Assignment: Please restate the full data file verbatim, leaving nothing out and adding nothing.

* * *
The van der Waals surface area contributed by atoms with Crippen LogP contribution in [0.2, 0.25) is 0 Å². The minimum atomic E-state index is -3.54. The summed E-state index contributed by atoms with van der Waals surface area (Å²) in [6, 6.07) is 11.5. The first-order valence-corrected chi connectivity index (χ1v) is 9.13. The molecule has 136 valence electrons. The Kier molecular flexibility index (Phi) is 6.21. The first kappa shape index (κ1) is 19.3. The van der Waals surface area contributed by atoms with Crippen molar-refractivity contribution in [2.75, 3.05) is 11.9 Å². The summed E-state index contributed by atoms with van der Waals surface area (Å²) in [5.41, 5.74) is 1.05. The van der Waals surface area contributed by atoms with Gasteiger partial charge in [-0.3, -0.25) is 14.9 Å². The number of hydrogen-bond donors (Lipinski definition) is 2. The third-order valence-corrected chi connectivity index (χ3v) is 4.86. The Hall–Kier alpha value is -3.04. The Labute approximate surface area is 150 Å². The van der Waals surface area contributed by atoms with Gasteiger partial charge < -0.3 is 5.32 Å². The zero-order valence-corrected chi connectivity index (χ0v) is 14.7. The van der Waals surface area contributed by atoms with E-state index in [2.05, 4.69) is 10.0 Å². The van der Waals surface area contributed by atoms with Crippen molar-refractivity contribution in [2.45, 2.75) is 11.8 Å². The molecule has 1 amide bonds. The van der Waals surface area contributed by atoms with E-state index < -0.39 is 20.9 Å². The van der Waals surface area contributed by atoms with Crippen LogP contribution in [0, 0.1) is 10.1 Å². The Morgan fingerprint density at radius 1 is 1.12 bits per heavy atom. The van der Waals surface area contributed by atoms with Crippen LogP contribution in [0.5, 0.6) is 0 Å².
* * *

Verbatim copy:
The van der Waals surface area contributed by atoms with Crippen LogP contribution in [0.2, 0.25) is 0 Å². The minimum atomic E-state index is -3.54. The summed E-state index contributed by atoms with van der Waals surface area (Å²) in [6, 6.07) is 11.5. The first-order valence-corrected chi connectivity index (χ1v) is 9.13. The molecule has 136 valence electrons. The Kier molecular flexibility index (Phi) is 6.21. The first kappa shape index (κ1) is 19.3. The van der Waals surface area contributed by atoms with Crippen molar-refractivity contribution in [2.75, 3.05) is 11.9 Å². The summed E-state index contributed by atoms with van der Waals surface area (Å²) in [5.41, 5.74) is 1.05. The van der Waals surface area contributed by atoms with Gasteiger partial charge in [-0.3, -0.25) is 14.9 Å². The number of hydrogen-bond donors (Lipinski definition) is 2. The third-order valence-corrected chi connectivity index (χ3v) is 4.86. The Hall–Kier alpha value is -3.04. The Labute approximate surface area is 150 Å². The van der Waals surface area contributed by atoms with Gasteiger partial charge < -0.3 is 5.32 Å². The zero-order valence-corrected chi connectivity index (χ0v) is 14.7. The van der Waals surface area contributed by atoms with E-state index in [2.05, 4.69) is 10.0 Å². The van der Waals surface area contributed by atoms with Crippen molar-refractivity contribution in [2.45, 2.75) is 11.8 Å². The molecule has 1 amide bonds. The van der Waals surface area contributed by atoms with E-state index < -0.39 is 20.9 Å². The van der Waals surface area contributed by atoms with Crippen LogP contribution in [0, 0.1) is 10.1 Å². The Morgan fingerprint density at radius 1 is 1.12 bits per heavy atom. The van der Waals surface area contributed by atoms with Crippen LogP contribution in [0.5, 0.6) is 0 Å².